The breakdown is revealing. For the lottery, only 16 of the best seats at the diving finals were available out of 9,600. Of the total seating capacity at the opening ceremony, 20 percent were allocated to the public. For the closing ceremony it was 15 percent, the swimming finals 27 percent, the men's basketball final 8 percent.
If one wanted A reserve tickets, which in most cases constituted the overwhelming majority of seats, then the share was even less—opening ceremony 9 percent, closing ceremony 5 percent, swimming finals 19 percent and men's basketball final 4 percent. All of these seats cost hundreds of dollars.
SOCOG had hoped to make a killing on the rest. It planned to raise $100 million through the sale of the best tickets to businesses, exclusive clubs, individuals and international ticketing brokers. As SOCOG commercial and marketing manager Paul Reading so crudely put it, anyone can buy tickets "provided the price is right”. To date $35.1 million has been paid for 54,803 premium package tickets, an average of $640 per ticket or nearly 10 times the average face value cost.
In one case, $17 million worth of the best seats was sold to a US travel company, Jet Set Sports—the official ticket supplier to the US Olympic Committee. The allocation, however, was over and above their normal issue and Jet Set Sports was able to offer 18-night holiday packages, including 33 high-demand tickets, at $US96,183, exclusive of airfares.
SOCOG has come under fire from all sides—ticket (and non-ticket) holders, the media, sponsors and athletes themselves. Ian Thorpe, the Australian world record holder for the 400m freestyle swim, attacked SOCOG and then refused its “offer” to make a joint statement “clarifying” the issues. So widespread has been the anger and resentment that Prime Minister Howard and NSW State Premier Bob Carr, whose Labor Party government is in charge of organising the event, have been compelled to make expressions of outrage.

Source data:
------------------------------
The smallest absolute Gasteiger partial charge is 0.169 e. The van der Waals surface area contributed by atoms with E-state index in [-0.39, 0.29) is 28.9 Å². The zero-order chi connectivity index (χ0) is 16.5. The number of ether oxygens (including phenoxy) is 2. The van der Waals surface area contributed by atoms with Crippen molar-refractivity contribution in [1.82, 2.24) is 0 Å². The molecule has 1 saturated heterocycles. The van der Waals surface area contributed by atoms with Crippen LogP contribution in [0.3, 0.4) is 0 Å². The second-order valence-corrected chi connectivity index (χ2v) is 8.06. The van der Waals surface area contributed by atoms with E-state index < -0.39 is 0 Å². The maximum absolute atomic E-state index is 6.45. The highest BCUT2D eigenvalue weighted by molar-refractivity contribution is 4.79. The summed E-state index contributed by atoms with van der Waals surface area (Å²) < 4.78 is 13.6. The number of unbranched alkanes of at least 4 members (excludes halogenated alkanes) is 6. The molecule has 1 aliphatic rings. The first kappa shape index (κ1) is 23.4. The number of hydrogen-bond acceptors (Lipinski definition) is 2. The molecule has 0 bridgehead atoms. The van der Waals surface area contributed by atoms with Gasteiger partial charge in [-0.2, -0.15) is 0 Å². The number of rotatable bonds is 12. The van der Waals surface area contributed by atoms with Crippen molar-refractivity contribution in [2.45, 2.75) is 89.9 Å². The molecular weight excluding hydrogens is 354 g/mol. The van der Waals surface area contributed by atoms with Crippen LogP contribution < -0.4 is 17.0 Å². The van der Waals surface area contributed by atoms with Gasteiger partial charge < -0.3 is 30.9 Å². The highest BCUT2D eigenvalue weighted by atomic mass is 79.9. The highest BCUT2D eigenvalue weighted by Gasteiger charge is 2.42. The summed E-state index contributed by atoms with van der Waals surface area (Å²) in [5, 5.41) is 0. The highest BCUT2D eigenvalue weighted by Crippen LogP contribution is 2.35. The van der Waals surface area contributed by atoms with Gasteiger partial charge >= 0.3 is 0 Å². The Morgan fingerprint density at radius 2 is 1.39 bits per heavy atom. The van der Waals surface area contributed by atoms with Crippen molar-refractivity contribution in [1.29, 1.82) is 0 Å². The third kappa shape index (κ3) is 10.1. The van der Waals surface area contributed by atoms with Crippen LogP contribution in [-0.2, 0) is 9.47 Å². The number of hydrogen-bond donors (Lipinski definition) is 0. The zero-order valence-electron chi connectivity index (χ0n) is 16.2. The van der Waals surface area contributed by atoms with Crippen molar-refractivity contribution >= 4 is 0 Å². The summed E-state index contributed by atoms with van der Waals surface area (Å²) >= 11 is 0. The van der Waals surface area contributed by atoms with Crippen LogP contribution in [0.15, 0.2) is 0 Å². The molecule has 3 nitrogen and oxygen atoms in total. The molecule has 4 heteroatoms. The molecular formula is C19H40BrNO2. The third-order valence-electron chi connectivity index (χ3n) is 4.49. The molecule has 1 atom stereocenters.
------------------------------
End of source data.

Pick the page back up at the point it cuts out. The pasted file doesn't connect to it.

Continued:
A cartoon in Rupert Murdoch's Australian newspaper captured the public mood. It showed former federal Labor minister, Graham Richardson, who is Olympic Village Mayor and a SOCOG board member, at an extravagant social event for the rich, scraping the leftovers of his dinner plate over the balcony to the crowd of ordinary citizens gathered below.
The attitude of top SOCOG officials, initially at least, was one of mild embarrassment and even bemusement. Of course, they had not told the public. Everyone should have been aware that such practices were simply essential to meeting the huge budget for the Olympics Games. That was just the law of the market.
Michael Knight, Carr's Minister for the Olympics and SOCOG chairman, insisted that the premium ticket program would have to continue "for the very simple reason that the consequences of not doing so would be that we would not make our budget, we would not make our revenue targets." Richardson, who is also SOCOG's ticketing committee chairman, baldly declared last week: “I don't think we have been dishonest. We said there was a ballot and you take your chances. If you look, a quarter of them got the lot.”
But the prize for arrogance had to go to SOCOG's Paul Reading who commented with a touch of pride: "I'm the ugly face of capitalism. I'm not employed to give advice on equity; this is about raising money...and I make no apologies for that." Reading is a millionaire in his own right, and like Richardson, has been on the payroll of the richest man in Australia—the media magnate Kerry Packer, whose wealth is measured in the billions.